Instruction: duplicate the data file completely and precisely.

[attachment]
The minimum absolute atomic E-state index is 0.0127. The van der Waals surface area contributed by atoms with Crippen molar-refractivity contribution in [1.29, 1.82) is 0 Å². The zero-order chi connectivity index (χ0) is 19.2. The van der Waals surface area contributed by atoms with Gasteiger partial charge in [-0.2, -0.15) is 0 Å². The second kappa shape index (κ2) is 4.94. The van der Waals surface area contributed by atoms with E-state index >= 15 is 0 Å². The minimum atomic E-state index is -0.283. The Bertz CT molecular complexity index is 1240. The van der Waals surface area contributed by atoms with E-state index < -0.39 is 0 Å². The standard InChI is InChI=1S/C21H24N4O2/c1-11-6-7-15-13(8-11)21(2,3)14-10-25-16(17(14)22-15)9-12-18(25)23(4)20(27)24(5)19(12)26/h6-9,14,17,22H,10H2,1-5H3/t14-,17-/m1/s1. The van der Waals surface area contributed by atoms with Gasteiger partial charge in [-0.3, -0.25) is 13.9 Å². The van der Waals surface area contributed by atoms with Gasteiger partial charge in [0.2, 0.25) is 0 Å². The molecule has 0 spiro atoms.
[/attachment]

The minimum absolute atomic E-state index is 0.0127. The van der Waals surface area contributed by atoms with Crippen molar-refractivity contribution in [1.29, 1.82) is 0 Å². The zero-order chi connectivity index (χ0) is 19.2. The van der Waals surface area contributed by atoms with Gasteiger partial charge in [-0.2, -0.15) is 0 Å². The second kappa shape index (κ2) is 4.94. The van der Waals surface area contributed by atoms with E-state index >= 15 is 0 Å². The minimum atomic E-state index is -0.283. The Bertz CT molecular complexity index is 1240. The van der Waals surface area contributed by atoms with E-state index < -0.39 is 0 Å². The standard InChI is InChI=1S/C21H24N4O2/c1-11-6-7-15-13(8-11)21(2,3)14-10-25-16(17(14)22-15)9-12-18(25)23(4)20(27)24(5)19(12)26/h6-9,14,17,22H,10H2,1-5H3/t14-,17-/m1/s1. The van der Waals surface area contributed by atoms with Gasteiger partial charge in [-0.3, -0.25) is 13.9 Å². The van der Waals surface area contributed by atoms with Gasteiger partial charge in [0.2, 0.25) is 0 Å². The molecule has 0 spiro atoms.